As some of you know, we went on a trip to France this summer. In the last installment, I shared a few photos of our week in Sarlat-la-Canéda, the epicenter of the Dordogne. In case you missed them, here are the first few articles about the trip:
Apparently, one of the more popular activities in the Dordogne is a canoe trip down the river. Having a total of three kids with us, we figured they would have a good time and we would all get a bit of exercise. That was essentially all the forethought that went into the planning which turned out to be a bit of an issue. We arrived at the river shortly after 10:00, to discover that there were set times to canoe, staggered 60-90 minutes apart. Yes, we just missed the 10:00 time and the next launch was 11:30. There was another company a short walk away; I jogged over to discover that they had the exact same launch schedule. Leave it to the French. I am as big of a lover of the French as anyone, but come on. Seriously? The exact same schedule? What happens if there is some disorganized schmo like me that comes along–set yourself apart, mon ami, how about a little effort….
There was absolutely nothing near the canoe outfit to do and if we drove off somewhere, given my luck, we certainly would have screwed it up and returned at 11:38. So we had to ‘improvise’ to keep the kids amused. We started looking for fish in the river.That lasted all of about 37 seconds. The remaining hour or so involved answering the question “How much longer?” about 48 times. Finally, we were able to get going and headed down to the launch spot. We were dropped off 14K up the river and we still did not have a plan. As I was helping to unload the canoes, the other adults were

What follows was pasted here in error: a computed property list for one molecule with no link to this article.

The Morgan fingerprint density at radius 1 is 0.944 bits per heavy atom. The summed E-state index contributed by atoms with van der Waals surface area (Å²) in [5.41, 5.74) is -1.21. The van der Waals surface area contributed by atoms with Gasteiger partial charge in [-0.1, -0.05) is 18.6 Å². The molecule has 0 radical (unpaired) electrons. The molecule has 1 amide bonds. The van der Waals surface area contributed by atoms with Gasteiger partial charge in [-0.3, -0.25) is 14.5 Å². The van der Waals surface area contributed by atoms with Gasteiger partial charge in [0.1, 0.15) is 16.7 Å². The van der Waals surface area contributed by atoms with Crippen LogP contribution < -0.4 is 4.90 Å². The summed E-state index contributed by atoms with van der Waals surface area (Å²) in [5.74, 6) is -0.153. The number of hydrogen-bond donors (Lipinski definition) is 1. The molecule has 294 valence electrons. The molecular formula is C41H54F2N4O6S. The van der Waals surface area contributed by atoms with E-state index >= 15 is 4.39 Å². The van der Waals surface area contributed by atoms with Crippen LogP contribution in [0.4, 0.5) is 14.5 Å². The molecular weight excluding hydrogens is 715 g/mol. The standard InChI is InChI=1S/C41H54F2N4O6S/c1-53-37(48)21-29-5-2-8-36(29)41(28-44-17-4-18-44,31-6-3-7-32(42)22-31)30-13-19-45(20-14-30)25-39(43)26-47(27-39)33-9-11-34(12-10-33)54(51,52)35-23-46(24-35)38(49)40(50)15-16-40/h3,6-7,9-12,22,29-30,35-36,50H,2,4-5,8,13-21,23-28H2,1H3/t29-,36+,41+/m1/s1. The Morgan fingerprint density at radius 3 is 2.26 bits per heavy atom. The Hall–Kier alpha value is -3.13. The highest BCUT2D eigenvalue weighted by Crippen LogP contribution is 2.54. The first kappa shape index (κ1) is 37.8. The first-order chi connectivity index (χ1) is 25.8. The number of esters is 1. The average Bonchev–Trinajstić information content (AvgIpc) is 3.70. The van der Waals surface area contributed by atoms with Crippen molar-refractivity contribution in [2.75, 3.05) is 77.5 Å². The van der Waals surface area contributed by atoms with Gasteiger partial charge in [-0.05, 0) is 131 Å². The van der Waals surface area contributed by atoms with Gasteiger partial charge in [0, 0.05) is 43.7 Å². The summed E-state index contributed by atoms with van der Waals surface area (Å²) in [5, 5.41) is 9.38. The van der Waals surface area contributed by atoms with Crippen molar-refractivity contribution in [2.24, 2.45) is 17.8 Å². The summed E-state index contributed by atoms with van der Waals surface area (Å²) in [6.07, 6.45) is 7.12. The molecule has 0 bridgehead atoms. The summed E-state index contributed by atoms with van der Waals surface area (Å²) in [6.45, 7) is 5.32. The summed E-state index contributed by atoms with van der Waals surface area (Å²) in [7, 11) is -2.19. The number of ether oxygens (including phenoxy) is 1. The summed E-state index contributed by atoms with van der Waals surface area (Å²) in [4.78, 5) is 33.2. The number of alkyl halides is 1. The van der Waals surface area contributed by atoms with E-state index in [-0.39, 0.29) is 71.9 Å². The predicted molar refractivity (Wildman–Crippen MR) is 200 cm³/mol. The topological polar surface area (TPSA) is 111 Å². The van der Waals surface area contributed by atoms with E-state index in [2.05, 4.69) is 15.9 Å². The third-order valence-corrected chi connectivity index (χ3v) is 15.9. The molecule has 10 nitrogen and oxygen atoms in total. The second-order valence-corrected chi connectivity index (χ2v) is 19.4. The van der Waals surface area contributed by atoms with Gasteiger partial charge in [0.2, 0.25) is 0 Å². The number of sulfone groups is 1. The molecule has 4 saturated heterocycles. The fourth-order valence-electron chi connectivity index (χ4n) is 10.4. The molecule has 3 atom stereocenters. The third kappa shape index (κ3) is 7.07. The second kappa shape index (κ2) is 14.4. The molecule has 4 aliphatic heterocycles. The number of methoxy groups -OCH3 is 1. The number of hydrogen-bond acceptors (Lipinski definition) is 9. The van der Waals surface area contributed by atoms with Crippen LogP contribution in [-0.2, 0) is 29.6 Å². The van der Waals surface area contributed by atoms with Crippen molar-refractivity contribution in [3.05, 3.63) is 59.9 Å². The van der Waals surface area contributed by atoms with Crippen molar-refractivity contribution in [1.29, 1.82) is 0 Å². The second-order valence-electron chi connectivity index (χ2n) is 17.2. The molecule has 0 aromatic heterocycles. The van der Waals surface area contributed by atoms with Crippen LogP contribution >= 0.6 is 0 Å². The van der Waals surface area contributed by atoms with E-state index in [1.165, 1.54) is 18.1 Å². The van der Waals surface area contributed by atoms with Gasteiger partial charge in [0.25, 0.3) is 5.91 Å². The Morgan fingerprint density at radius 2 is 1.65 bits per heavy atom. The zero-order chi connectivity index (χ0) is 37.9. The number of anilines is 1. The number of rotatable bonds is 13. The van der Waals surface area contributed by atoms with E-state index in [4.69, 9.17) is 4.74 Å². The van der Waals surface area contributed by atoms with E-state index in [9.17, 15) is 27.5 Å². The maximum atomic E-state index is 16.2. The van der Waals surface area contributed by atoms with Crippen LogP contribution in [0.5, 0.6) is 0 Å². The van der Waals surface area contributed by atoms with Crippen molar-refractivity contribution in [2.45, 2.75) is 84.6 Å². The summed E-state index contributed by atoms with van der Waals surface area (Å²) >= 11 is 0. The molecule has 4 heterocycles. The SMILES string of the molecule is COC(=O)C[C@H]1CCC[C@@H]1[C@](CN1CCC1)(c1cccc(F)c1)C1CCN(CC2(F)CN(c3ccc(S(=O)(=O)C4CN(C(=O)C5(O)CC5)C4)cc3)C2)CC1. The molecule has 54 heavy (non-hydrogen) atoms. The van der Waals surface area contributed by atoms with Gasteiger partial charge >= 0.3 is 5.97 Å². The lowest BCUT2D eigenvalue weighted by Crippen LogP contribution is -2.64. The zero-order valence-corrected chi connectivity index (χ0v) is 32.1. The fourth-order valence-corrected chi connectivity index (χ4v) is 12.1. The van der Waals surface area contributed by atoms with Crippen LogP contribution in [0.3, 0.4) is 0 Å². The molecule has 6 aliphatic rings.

plotting deciding who was in which boat. Before I knew it, I was paired with our two boys–my wife was with her good friend and the other father was with his daughter. I had my nine and four year-old. Giddy-up.
Off we went.
The nine year-old was in front and he actually did a pretty good job when he was not complaining about the physical exertion (which was constant–as you see in the photo, he was taking one of his many ‘breaks’–can it be considered a ‘break’ if you spend more time not paddling?). The three year-old was very good, too, but there was a self-inflicted issue: I made the mistake of using my oar to splash him. He thus spent every stroke trying to return the favor, which resulted in getting smacked in the head, leg, or hand every third stroke. It only drew blood once, so I counted myself rather lucky.
Here are some more photos of the trip. By the way, 14K is a LOT longer than it sounds….
The other two boats trying to stay as far away from us as possible:
Being a cyclist, I have a pretty good concept of ’14K’ on the road–it is just short of 10 miles and usually takes about 25 minutes to ride. On the river, I had no clue how fast we were moving or how far we had gone. We did stop for lunch for about 30 minutes, but as we approached the end of our third hour, I started to panic–I was sure that we had missed our end point. I figured we had to have passed it since, well, you walk at around 4 miles an hour and we seemed to be moving faster than the pedestrians (but they could have been French and therefore the effort level would be questionable). I was dreading the thought of turning around and having to paddle upstream–both the boys had long ceased being any real ‘benefit’ in the propulsion department. I was just about to get steaming mad at my wife (my pathetic excuse for a sense of direction only looks good when compared to hers) when we pulled up to the canoe rental area.
I think that might have saved my marriage….